Russia holds a presidential election in less than a year. If the nominating process, campaign and vote are transparent and fair, Russians will witness an unprecedented democratic transfer of power. But some political analysts are concerned this will not happen, and that instead incumbent president Vladimir Putin will find a way to remain in office despite a constitutional prohibition against a third term. VOA's Peter Fedynsky reports.
Vladimir Putin came to power as acting president in 1999, when his predecessor Boris Yeltsin suddenly resigned. Mr. Yeltsin expressed confidence at the time that Russia would develop as a democratic nation. At a recent Moscow news conference, Mr. Putin assured skeptics that the 2008 presidential election would indeed be democratic.
"We shouldn't fuss about future elections, but as I already said they provide an opportunity for objective choice. We should provide free democratic choice,” Mr. Putin said. “I am also a citizen of the Russian Federation, and I'm proud of that. I reserve the right to express my preference [for the next president], but this will be done only in the pre-election period."
Political observers say the current favorites are First Deputy Premiers Sergei Ivanov and Dmitry Medvedev. Some, however, would like to see the popular Mr. Putin remain in office, despite a constitutional prohibition against a third term.
"We should have had a president like this a long time ago," said a Moscow pensioner who identified himself as Yuri. "Maybe [Putin] will run again, and if not then we will have a worthy successor who will continue Putin's work."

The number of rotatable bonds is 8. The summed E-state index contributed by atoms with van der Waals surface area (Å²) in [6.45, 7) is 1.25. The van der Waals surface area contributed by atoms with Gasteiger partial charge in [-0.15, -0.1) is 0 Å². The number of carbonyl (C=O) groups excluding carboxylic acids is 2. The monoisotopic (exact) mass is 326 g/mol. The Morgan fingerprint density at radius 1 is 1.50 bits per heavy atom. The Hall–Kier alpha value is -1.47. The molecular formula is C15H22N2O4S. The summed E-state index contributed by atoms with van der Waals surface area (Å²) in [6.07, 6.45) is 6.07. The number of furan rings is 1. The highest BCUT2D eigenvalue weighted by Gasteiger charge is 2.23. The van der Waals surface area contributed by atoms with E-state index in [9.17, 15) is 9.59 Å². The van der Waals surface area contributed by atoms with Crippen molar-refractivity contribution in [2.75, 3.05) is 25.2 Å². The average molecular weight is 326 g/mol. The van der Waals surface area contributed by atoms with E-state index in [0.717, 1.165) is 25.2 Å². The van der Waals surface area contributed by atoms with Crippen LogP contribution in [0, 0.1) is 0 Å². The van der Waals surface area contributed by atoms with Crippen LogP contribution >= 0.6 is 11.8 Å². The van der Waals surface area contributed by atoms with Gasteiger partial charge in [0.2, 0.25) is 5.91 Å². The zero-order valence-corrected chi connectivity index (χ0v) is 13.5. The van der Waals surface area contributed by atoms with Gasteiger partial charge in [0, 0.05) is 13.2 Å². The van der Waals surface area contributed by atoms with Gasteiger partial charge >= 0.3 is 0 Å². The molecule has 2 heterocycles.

"It would in no way be surprising for a way to be found for Putin to extend his period in office," said David Satter, a Russian expert at a Washington, D.C., think tank. Satter, from the Hudson Institute, notes that a constitutional ban did not prevent the Kremlin leader from appointing the country's governors.
"A judicial branch of government in the hands of the presidential administration confirmed what was obviously contradicted by the letter of the constitutional provision for the election of governors,” he said.
The direct appointment of governors is but one aspect of what is called a vertical, or highly centralized, power structure in Russia. But some analysts speculate that Mr. Putin could be introducing his country's ruling elite to a degree of decentralization. Lilya Shevtsova, of the Carnegie Moscow Center, spoke at a recent Russia conference at the Hudson Institute.
"He is great at the mechanism of 'horizontality' – where all people, all groups, all institutions will balance each other: [the] Duma is being balanced by the Council of Federation; United Russia by Just Russia; Medvedev by Sergei Ivanov; and all people, representatives of power structures, the siloviki, they are balancing each other," she says.
Shevtsova cautions, however, that the balancing act could backfire after the election, leading to a harsher, more authoritarian regime.
Recent Kremlin crackdowns on independent media and political parties, as well as non-governmental organizations, are viewed abroad as moves toward authoritarianism.
Former U.S. National Security advisor Zbigniew Brzezinski says he is troubled by that, and warns that the Russian presidential election is likely to be managed by the state.
"I hate to say this, but I think to some extent that's a step towards the eventual institutionalization of democracy. It will take time,” Brzeninski said. “But if Putin doesn't run again, that in itself is a step forward. One has to acknowledge that, even if the process of selecting his successor is not going to be generally democratic."
The Russian presidential election is set for 9 March 2008. An actual transfer of power is scheduled to take place about two months later.